By Michael Goldstein
By Dennis Romero
By Sarah Fenske
By Matthew Mullins
By Patrick Range McDonald
By LA Weekly
By Dennis Romero
By Simone Wilson
WITHOUT A NAME, A PRINCIPAL, a teaching staff or even a curriculum plan for delivering an arts-and-academics education to teenagers, it’s hard to find a soul in the massive Los Angeles Unified School District who can explain the mysterious high school with its lofty tower nearing completion downtown next to the 101 freeway.
Its entrance is on flashy Grand Avenue, it’s backed by billionaire Eli Broad, and the students who will attend the gleaming high school will be drawn from an inner-city geographic area with the hot-button title, “Belmont Zone of Choice.”
But at LAUSD, a caller can mention all that information and still get transferred three times before anyone has a clue as to what school the caller is asking about. (One district I.T. guy declares: “That’s a high school?”)
You’d think the district’s media handlers would have caught on by now. After all, $232 million is being poured into this public school’s building and furnishings, at about $1,000 per square foot. Its classy 950-seat performing arts theater includes a dramatic roller coaster–style spiraling tower that sprouts up like Athena from Zeus’ head. It is causing buzz as 25,000 Hollywood Freeway commuters drive by it every day, and has supplied pundits like Los Angeles Times columnist Steve Lopez material.
Yet Central L.A. High School #9, as it is currently dubbed, has something of a cart-before-the horse problem.
Nearby is Disney Hall. Frank Gehry built Disney Hall from the inside out, designing acoustics specifically concerned with how the music would interact with the space and how the audience would interact with the musicians.
High School #9 also reflects extensive design work to deliver the right kind of space and equipment for special classes focused on the arts. But if anyone needs a reminder that a school’s success is never determined by the fine materials used in the building of it, or the price of the educational equipment that fills it, they need only look at disturbing recent examples within the LAUSD: the disastrous test scores and dropout rates at beautiful new Jefferson and Locke senior high schools.
Caprice Young, former LAUSD school board president and a charter school expert, says, “Most of L.A. high schools are horrific. ... I know we have the capacity to do this in Los Angeles. I'm not sure in L.A. Unified.”
And Linda Darling Hammond, professor of education at Stanford and co-director of the reform-oriented Schools Redesign Network, says it’s not the buildings but “the quality of the work they put on the table for the kids to engage in that matters most.”
As of now, despite all the school’s features — gallery spaces, separate buildings for dance, music, theater and the visual arts, a black-box theater for minimalist productions, and on-campus art studios — the district has no curriculum for the school, which opens in one year. In short, they do not know how they are going to teach the 1,700 students.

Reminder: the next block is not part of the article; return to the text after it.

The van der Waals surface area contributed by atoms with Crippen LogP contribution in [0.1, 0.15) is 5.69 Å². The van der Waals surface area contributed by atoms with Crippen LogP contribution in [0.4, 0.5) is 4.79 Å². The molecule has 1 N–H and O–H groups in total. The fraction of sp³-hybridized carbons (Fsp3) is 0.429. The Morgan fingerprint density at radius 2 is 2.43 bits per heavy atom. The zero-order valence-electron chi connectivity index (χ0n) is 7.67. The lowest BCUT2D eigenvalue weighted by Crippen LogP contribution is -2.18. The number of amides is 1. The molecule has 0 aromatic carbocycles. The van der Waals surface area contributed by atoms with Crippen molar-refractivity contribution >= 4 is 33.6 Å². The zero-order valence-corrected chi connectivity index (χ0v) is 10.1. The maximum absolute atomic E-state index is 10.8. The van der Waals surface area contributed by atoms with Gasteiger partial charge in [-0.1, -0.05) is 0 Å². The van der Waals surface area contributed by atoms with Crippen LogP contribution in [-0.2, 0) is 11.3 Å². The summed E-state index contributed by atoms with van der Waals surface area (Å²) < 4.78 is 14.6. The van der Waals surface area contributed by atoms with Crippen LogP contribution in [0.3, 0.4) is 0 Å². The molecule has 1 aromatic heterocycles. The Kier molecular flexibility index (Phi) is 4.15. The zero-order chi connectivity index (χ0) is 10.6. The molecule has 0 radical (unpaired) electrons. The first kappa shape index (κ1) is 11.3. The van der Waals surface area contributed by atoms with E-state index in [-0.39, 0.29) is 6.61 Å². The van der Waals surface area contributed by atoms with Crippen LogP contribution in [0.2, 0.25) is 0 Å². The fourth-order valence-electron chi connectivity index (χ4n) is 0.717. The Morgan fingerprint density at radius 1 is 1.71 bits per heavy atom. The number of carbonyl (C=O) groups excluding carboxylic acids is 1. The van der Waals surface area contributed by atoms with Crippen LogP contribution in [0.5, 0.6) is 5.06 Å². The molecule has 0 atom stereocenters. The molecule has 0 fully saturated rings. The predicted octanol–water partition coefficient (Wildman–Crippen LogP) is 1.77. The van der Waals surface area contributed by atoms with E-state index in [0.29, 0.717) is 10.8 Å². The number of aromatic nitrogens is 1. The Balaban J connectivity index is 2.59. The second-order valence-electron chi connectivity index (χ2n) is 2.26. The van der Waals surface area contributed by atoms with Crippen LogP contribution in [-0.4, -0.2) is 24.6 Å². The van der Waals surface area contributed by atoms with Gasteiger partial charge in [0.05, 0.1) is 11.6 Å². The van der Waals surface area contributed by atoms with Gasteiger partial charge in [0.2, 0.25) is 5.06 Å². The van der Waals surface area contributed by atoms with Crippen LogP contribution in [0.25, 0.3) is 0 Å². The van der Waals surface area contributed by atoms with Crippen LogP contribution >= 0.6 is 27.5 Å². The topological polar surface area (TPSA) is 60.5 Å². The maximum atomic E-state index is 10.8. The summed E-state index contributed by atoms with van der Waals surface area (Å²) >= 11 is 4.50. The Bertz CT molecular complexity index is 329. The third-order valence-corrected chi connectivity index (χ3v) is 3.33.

Richard Alonzo, superintendent of the small “subdistrict 4” that oversees public schools in the area, including downtown, says, “There are so few models that are successful models of what we are trying to do” — namely, using the arts to improve achievement among typical students from a dense urban environment — that he can’t name a single such school succeeding anywhere in the United States.
THAT MAKES LAUSD’S latest, big-ticket school a huge risk — an experiment with no track record. Alonzo says he has visited a string of elite, audition-based high schools, including Houston School for the Arts, LaGuardia High School in New York and the Orange County School for the Performing Arts. Yet such high-powered, selective schools have little in common with High School #9. The students won’t be chosen from hotly competing art students, as with the several top high schools cited by Alonzo. About 1,200 of the 1,700 students will be drawn from the immediate area, heavily dominated by working class and poor Latino families. Sounding hopeful, former art teacher Alonzo says, “This is a community-based school. Students will want to go there.”
Ben Fonseca, outreach coordinator for the tiny Los Angeles County High School for the Arts, a highly selective, audition-based public school located on the campus of Cal State L.A., notes that “We are excited because so many kids are rejected from” his specialized school. “We need more arts high schools in Los Angeles.”
That may be. But will kids pouring into High School #9 from the downtown-area’s deeply troubled middle schools really learn English and math, and fulfill graduation requirements via an arts program? Or will LAUSD simply continue to produce the massive dropout rates and functional illiteracy seen at other new schools in the urban core, à la Jefferson and Locke?
Nobody knows, but the district is making at least some efforts to get the local teenagers ready for an arts-oriented high school. At troubled, low-achieving Berendo Middle School, about 40 percent of whose students live close enough to attend High School #9, every student has been electives in dance, drama, music, art and digital art.
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